读过 Olive Kitteridge
Maybe because she hated the scared part of herlself - this was just a fleeting thought; there was a contest within her, revulsion and tentative desire. It was the sudden memory of Jane Houlton in the waiting room that caused Olive to walk to the bed - the freedom of that ordinary banter, because Jack, in the doctor's office, had needed her, had given her a place in the world.
His blue eyes were watching ehr now; she saw in them the vulnerability, the invitation, the fear, as she sat down quietly, placed her open hand on his chest, felt the thump, thump of his heart, which would someday stop, as all hearts do. But there was no someday now, there was only the silence of this sunny room. They were here, and her body - old, big, sagging - felt straight-out desire for his. That she had not loved henry this way for many years before he died saddened her enough to make her close her eyes.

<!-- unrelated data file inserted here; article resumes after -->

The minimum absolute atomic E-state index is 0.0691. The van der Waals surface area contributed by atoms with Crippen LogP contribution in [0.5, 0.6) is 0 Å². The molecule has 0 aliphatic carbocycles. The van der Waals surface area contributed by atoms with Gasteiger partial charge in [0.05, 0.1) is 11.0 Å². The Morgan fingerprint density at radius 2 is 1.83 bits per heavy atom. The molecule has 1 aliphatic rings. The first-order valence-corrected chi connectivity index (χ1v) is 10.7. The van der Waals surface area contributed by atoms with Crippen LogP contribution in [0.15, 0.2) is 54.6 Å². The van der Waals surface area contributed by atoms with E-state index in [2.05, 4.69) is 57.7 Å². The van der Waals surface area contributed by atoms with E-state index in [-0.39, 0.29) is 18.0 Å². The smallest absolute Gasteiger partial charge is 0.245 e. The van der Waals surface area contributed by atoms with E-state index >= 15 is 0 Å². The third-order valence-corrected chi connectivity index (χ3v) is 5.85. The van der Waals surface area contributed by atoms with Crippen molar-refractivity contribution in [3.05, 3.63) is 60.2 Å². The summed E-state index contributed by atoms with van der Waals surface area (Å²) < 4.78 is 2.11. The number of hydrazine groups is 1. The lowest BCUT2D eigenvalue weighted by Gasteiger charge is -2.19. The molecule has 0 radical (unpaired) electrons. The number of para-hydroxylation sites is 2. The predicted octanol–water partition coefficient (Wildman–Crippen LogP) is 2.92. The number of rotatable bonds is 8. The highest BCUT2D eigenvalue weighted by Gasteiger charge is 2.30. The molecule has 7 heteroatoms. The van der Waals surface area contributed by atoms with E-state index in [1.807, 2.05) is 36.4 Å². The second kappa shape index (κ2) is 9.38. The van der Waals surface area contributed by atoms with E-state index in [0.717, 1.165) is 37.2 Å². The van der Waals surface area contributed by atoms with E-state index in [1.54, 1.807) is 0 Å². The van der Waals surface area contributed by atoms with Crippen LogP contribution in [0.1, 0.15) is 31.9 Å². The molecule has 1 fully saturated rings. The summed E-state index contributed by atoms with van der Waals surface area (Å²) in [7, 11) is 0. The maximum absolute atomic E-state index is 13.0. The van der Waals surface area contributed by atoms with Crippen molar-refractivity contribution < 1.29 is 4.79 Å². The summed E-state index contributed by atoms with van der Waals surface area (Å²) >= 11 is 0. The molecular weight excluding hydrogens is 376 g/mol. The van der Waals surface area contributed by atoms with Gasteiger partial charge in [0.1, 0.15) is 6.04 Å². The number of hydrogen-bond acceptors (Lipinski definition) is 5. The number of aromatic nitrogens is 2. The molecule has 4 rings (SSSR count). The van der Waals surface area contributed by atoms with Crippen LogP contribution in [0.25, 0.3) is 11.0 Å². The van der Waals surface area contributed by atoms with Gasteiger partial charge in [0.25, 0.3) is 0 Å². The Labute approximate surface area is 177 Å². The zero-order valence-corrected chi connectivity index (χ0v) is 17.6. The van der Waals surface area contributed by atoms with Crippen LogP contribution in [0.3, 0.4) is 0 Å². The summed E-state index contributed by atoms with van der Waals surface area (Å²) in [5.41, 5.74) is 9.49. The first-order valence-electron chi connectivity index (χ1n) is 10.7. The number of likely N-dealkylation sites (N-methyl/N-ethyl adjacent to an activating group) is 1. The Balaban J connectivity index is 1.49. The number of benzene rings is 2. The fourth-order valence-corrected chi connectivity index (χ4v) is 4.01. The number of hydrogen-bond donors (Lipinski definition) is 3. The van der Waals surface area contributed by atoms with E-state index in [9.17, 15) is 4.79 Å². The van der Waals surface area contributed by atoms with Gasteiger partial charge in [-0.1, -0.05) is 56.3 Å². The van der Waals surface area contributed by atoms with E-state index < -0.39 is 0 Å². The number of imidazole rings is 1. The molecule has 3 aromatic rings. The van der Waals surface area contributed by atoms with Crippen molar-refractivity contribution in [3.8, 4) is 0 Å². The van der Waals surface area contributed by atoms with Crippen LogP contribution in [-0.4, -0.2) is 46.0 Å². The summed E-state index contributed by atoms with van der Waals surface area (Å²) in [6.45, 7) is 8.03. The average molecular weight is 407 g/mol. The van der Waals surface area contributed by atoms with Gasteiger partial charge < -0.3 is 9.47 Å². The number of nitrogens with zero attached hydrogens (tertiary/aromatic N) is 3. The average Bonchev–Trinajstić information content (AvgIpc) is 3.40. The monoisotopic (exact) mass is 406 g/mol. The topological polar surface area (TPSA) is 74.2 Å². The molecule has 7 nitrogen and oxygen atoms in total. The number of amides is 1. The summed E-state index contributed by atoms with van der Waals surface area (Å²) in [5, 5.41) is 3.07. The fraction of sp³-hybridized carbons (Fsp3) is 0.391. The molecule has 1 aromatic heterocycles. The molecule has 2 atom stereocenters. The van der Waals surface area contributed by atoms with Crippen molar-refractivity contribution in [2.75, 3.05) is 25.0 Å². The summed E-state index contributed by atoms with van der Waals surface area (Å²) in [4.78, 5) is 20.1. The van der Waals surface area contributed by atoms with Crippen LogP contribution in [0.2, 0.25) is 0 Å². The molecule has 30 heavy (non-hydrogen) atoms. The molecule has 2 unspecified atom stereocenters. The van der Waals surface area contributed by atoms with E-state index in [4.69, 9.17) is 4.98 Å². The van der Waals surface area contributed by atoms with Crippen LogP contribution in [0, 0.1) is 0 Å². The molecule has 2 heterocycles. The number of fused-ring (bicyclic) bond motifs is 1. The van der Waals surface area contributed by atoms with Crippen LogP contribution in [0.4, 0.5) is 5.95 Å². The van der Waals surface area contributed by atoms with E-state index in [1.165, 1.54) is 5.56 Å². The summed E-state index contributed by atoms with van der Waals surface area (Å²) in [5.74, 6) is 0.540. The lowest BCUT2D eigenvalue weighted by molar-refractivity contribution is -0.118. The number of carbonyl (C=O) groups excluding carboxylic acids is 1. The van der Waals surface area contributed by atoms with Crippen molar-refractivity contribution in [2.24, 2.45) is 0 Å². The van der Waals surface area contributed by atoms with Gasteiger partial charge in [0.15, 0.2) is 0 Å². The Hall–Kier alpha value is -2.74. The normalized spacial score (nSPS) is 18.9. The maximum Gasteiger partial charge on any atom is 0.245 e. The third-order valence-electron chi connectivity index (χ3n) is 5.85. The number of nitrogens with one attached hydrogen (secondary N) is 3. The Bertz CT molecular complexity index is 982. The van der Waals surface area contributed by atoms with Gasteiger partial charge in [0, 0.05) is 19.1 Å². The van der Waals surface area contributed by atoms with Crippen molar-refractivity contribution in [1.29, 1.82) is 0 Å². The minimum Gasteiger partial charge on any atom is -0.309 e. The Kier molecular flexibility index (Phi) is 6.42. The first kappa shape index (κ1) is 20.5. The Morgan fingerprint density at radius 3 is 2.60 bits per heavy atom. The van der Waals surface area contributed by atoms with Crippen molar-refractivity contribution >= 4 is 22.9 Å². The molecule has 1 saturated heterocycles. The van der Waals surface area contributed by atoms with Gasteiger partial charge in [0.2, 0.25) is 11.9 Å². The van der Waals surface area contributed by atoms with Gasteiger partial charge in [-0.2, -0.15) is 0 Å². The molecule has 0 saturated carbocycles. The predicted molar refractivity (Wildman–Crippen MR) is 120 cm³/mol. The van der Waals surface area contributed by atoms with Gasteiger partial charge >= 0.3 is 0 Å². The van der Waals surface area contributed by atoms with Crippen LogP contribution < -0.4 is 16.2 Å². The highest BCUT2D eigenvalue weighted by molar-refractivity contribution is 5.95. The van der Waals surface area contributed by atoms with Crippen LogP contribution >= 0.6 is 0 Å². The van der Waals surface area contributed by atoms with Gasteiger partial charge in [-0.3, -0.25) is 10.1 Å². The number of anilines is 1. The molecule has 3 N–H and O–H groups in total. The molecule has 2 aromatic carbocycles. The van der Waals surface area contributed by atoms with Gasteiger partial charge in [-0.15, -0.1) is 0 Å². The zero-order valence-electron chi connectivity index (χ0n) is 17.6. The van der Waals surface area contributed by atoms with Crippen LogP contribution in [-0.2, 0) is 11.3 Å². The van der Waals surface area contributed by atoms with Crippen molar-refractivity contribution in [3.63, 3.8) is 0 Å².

What young people didn't know. They did not know that lumpy, aged, and wrinkled bodies were as needy as their own young, firm ones, that love was not to be tossed away carelessly, as if it were a tart on a platter with other that got passed arounda gain. No, if love was available, one chose it, or didn't choose it. And if her platter had been full with the goodness of Henry and she had found it burdensome, had flickered it off crumbs at a time. It was because she had not known what one should know: that day after day was unconsciously squandered.
And so, if this man next to her now was not a man she would have chosen before this time, what did it matter? He most likely wouldn't have chosen her either. But ehre they were, and Olive pictured two slices of Swiss cheese pressed together, such holes they brought to this union - what pieces life took out of you.
Her eyes were closed, and throughout her tired self swept waves of gratitude - and regret. She pictured the sunny room, the sun-washed wall, the babyberry outside. It baffled her, the world. She did not want to leave it yet.引自 River